With the mode of operation shown by FIG. 3, when using a laser beam to carry out measurement in the anterior chamber of an eye the anterior portion of which is inflamed, light is scattered by protein particles, floating cells and the like in the anterior chamber in FIG. 8. In FIG. 8 reference number 30 indicates the cornea, 31 a measurement window, 32 a spot of light reflected by the cornea 30, 33 the clouded crystalline lens and 34 the iris. When this scattered light is received by the optical system of FIG. 1, time-series data on scattered light intensity, as shown in FIGS. 5a and 5b, can be obtained. Scattered light from floating cells in the anterior chamber, which are much larger in diameter than protein particles such as albumin and globulin (FIG. 5a), show up as spikes (FIG. 5b).

In this way, properties of biological particles can be measured by using a laser beam to scan inside the anterior chamber of an eye and obtaining information on the spatial intensity distribution of the light scattered by the particles. As spatial scanning is used, in order to determine the state of alignment while carrying out such measurements it is necessary to use different determination criteria compared to those used in conventional one-dimensional alignment determination.

To increase the measurement range for improvement in measurement accuracy and to thereby increase the degree of freedom of measurement, for the present invention the following condition were regarded as being the minimum to enable measurement to take place.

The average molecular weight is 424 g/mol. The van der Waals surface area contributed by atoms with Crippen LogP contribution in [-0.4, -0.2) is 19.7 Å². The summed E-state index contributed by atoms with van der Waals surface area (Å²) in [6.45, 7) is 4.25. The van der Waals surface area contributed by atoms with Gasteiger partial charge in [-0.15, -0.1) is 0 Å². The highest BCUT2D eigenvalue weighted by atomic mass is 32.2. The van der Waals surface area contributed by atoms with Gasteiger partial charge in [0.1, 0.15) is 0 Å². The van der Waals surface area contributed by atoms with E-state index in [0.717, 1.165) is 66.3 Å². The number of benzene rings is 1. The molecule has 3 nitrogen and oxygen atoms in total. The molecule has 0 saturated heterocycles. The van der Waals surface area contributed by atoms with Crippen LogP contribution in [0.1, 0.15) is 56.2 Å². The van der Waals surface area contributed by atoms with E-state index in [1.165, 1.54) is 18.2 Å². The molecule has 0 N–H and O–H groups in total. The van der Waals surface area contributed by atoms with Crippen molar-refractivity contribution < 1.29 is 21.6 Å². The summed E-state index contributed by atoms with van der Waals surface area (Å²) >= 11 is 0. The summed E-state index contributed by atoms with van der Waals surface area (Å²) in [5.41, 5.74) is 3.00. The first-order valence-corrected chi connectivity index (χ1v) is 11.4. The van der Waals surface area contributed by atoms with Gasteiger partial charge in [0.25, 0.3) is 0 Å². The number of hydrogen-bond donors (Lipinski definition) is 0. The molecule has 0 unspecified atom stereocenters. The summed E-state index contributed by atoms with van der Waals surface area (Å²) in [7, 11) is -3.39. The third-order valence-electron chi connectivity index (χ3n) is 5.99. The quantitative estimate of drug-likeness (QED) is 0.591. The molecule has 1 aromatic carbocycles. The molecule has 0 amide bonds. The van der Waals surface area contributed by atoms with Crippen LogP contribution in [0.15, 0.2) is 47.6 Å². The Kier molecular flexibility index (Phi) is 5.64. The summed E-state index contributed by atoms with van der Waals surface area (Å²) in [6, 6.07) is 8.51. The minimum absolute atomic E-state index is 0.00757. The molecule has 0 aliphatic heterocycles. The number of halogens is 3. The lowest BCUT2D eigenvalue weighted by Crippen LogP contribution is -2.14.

FIGS. 6 and 7 are flow charts of the alignment determination procedure of the invention. FIG. 6 shows the main routine used during alignment, and FIG. 7 shows the subroutine used to determine the state of the alignment. These flow chart procedures are executed by the processor 14 shown in FIG. 1. The invention will now be described with reference to the flow charts.

The determination of the state of alignment starts in step S1 by the examiner pressing the joystick switch. This initializes the various parameters and devices or elements involved in the alignment determination process. During alignment the laser beam is swept as shown in FIG. 4 by the galvanometer mirrors 4 and 5 under the control of the signals shown in FIG. 2. At this time, when the laser beam reaches the region of the circles 1 to 9 (hereinafter also referred to as "blocks"), the shutter 12 of the photomultiplier 12 opens and time-series measurement starts. For convenience, the blocks are numbered from one to nine as shown in FIG. 4.

Representative background values are extracted from the time-series sampling data obtained from the nine blocks. These representative values are used to determine the degree of the alignment. The ideal procedure is to use the average values of the time-series data to obtain the representative background values. However, calculating the average values takes too much time to enable the determination of the state of alignment to be displayed on a real-time basis. For this reason, the following values are used as representative background values indicating the intensity of the background.

The time-series sampling data obtained from the nine blocks are comprised of (1) background and (2) cell scattered light components. 15 to 20 sampling data are required for one cell signal, so at least sixty time-series sampling data are enough to extract data showing the background of one block concerned.

There are fluctuations in the data, so when there is a low background the time-series sampling data obtained may for example be:

(0, 1, 5, 3, 2, 0, 0, 3, . . . )